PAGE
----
I feel confident predicting Tesla will be back for more capital, likely before Q3 ends and certainly before the year ends.

Perhaps enthusiasm about the Model 3's production model will stoke the market flames once again, and Tesla will have an easy time raising more capital.

Or perhaps concerns about that model's timing and price, or overall deterioration in the auto market generally, will have the opposite effect.

All TBD. But either way, Tesla will need more capital this year.

C. This deal is getting worse all the time.

Let's compare the terms on which Tesla offered its five-year convertible notes in 2014 with the terms offered this time.

The five-year notes issued in 2014 bore interest at the per annum rate of 0.25%, and their conversion price was 42.5% above the last reported share price at issuance.

By contrast, the five-year notes just issued bear interest at the per annum rate of 2.375% and their conversion price is only 25% above the last reported share price.

The more generous terms for the recent issuance are in part a function of rising interest rates. However, rising interest rates explain only part of the difference. The remainder is attributable to the heightened risk the market is now pricing in.

Like all Tesla (and SolarCity) bondholders, the holders of the just-issued 2022 notes come behind the secured lenders of Tesla and SolarCity. And, it would seem, those secured lines are just about tapped out.

In terms of debt maturity, the buyer of the 2022 notes moves to the back of the line behind the holders of 2019 and 2021 Tesla convertible notes. And behind the ABL lenders (the ABL matures on June 10, 2020). And behind an immense load of high interest SolarCity debt (including three convertible note issues which mature before 2022).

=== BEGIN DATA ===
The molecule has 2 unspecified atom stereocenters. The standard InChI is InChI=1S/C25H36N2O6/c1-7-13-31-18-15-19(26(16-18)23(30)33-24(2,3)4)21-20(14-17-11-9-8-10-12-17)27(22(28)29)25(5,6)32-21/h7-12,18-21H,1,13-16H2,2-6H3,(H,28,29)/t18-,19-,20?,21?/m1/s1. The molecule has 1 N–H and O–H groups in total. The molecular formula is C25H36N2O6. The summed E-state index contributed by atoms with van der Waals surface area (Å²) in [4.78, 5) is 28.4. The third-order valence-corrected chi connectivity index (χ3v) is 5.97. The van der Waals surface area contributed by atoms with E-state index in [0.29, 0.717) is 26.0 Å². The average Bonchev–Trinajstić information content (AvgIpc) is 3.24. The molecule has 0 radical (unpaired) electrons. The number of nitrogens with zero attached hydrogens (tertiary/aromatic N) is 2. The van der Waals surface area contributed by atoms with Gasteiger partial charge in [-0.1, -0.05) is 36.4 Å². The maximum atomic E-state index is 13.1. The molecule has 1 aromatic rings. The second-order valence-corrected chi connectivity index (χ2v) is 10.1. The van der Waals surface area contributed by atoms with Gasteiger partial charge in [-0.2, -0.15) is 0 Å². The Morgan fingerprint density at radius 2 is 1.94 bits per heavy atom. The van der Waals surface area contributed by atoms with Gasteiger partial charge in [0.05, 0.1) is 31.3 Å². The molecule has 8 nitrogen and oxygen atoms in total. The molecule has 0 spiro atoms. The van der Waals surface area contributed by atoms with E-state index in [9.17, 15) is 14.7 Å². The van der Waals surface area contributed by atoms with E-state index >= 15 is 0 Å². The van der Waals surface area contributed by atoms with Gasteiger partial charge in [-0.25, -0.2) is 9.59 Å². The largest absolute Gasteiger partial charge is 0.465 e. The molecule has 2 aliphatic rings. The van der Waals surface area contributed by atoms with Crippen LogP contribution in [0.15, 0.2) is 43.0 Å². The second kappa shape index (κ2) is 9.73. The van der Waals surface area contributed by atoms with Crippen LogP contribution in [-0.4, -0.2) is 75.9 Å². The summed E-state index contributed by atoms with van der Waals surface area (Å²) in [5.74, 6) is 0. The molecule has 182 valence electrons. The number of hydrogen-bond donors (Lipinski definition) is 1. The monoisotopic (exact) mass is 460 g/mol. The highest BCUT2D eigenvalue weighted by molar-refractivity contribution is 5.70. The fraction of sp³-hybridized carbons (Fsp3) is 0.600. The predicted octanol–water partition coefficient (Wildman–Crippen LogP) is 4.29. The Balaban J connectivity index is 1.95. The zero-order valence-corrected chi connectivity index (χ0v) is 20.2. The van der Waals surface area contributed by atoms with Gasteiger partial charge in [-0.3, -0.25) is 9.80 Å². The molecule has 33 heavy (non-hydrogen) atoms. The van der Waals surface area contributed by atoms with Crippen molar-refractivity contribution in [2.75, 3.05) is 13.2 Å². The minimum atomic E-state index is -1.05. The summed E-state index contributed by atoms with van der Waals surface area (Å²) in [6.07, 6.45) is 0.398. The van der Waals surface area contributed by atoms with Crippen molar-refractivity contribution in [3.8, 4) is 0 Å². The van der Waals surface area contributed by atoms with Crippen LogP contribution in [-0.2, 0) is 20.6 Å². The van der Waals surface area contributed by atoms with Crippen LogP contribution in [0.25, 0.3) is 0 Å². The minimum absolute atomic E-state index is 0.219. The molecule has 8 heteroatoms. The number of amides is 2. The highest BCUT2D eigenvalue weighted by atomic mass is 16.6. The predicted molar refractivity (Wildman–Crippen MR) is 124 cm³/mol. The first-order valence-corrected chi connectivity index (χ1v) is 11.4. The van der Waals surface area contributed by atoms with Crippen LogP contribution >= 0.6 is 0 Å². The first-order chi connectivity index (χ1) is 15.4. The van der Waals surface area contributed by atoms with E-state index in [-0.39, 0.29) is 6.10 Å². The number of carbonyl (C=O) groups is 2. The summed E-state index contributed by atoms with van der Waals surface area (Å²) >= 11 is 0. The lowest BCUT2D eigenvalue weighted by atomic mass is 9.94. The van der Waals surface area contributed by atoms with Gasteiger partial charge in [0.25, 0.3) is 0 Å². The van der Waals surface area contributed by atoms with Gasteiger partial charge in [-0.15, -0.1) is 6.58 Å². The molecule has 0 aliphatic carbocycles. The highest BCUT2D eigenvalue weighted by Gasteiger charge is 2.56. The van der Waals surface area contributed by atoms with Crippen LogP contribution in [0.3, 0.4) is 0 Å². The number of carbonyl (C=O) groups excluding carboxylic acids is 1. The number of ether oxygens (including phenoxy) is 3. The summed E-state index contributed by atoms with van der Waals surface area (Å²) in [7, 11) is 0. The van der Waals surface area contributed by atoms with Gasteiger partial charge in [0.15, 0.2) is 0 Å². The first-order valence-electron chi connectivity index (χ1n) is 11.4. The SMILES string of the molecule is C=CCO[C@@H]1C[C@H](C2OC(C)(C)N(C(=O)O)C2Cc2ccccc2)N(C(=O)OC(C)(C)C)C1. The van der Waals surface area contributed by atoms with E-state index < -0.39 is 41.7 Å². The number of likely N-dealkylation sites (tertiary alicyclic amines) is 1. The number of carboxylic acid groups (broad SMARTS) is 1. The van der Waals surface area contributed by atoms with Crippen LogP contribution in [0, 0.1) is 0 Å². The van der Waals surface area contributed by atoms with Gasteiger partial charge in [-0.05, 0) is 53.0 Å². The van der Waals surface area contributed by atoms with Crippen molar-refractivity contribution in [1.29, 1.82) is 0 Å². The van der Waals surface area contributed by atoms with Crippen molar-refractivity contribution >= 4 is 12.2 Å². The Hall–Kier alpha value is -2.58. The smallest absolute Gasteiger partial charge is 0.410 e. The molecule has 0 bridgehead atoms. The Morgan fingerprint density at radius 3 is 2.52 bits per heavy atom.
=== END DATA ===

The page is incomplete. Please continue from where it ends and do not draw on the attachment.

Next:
That SolarCity debt, of course, was not Tesla's burden in 2014. It was undertaken only last fall in the great bail-out merger.

The only riskier things in Tesla's capital structure than its just-issued 2022 convertible bonds are (1) some SolarCity debt with even later maturity dates, and (2) Tesla stock.

Tesla shareholders, of course, will receive no coupon payments (or dividends, or other distributions) to partially compensate them for the risk they are taking.

D. Tesla's hedges make the deal even smaller than it appears.

As disclosed in its Prospectus, Tesla will use some of the proceeds from the capital raise to purchase hedges so that, if the holders of the notes eventually exercise their conversion option, Tesla shareholders will not be diluted.

How much did that protection cost? A handsome $131.5 million.

Who will immediately profit from those hedging transactions? Why, Tesla's underwriters, of course. They are acting as brokers, or counterparties, or both.

So, in considering that Tesla just raised about $1.2 billion, you can subtract $131.5 million from the total to get the net proceeds actually available for things such as the Gigafactory, the Model 3 production line, and new Service Centers.

E. Montana Skeptic has a question.

Tesla will pay a much higher interest rate on the just-issued five-year notes than it did in 2014. Indeed, to carry those notes, Tesla will pay a much higher interest rate than it enjoys under the ABL.

And those five-year notes went out at a much lower conversion price than did the notes issued in 2014.

On top of all that, Tesla incurred a huge expense for hedges.

So, tell me, Tesla longs. Why did Tesla just pay so much for capital it claims it doesn't need?

F. Goldman Sachs: "What, you want to pay $262 for stock we believe is worth $187? Be our guest."

The lead underwriter on the latest offering was Goldman Sachs.

At the time of the offering, Goldman Sachs had a TSLA price target of $187.

Reflect on that.

G. Musk chipped in $25 million. But what did SpaceX walk away with?

Musk made quite a show of buying $25 million of the issued Tesla stock. But, considering his related company, SpaceX, what is his actual net position in the capital raise?